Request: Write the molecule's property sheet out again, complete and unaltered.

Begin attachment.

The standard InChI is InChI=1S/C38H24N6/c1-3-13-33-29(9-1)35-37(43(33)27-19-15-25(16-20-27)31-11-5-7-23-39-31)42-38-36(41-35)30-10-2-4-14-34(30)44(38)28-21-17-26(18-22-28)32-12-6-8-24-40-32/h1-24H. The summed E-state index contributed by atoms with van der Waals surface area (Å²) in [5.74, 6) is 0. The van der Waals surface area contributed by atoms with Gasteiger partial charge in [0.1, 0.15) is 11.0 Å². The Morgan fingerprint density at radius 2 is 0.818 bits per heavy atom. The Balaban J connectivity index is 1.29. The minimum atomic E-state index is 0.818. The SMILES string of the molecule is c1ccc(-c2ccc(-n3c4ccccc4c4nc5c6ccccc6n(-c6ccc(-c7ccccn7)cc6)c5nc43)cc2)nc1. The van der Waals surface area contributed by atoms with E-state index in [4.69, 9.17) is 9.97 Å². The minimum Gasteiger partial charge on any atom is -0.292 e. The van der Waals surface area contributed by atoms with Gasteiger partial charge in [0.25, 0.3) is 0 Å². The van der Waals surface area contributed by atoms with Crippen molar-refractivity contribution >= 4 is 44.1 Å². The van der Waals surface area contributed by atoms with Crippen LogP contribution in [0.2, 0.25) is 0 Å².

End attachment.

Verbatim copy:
The standard InChI is InChI=1S/C38H24N6/c1-3-13-33-29(9-1)35-37(43(33)27-19-15-25(16-20-27)31-11-5-7-23-39-31)42-38-36(41-35)30-10-2-4-14-34(30)44(38)28-21-17-26(18-22-28)32-12-6-8-24-40-32/h1-24H. The summed E-state index contributed by atoms with van der Waals surface area (Å²) in [5.74, 6) is 0. The van der Waals surface area contributed by atoms with Gasteiger partial charge in [0.1, 0.15) is 11.0 Å². The Morgan fingerprint density at radius 2 is 0.818 bits per heavy atom. The Balaban J connectivity index is 1.29. The minimum atomic E-state index is 0.818. The SMILES string of the molecule is c1ccc(-c2ccc(-n3c4ccccc4c4nc5c6ccccc6n(-c6ccc(-c7ccccn7)cc6)c5nc43)cc2)nc1. The van der Waals surface area contributed by atoms with E-state index in [4.69, 9.17) is 9.97 Å². The minimum Gasteiger partial charge on any atom is -0.292 e. The van der Waals surface area contributed by atoms with Gasteiger partial charge in [0.25, 0.3) is 0 Å². The van der Waals surface area contributed by atoms with Crippen molar-refractivity contribution >= 4 is 44.1 Å². The van der Waals surface area contributed by atoms with Crippen LogP contribution in [0.2, 0.25) is 0 Å².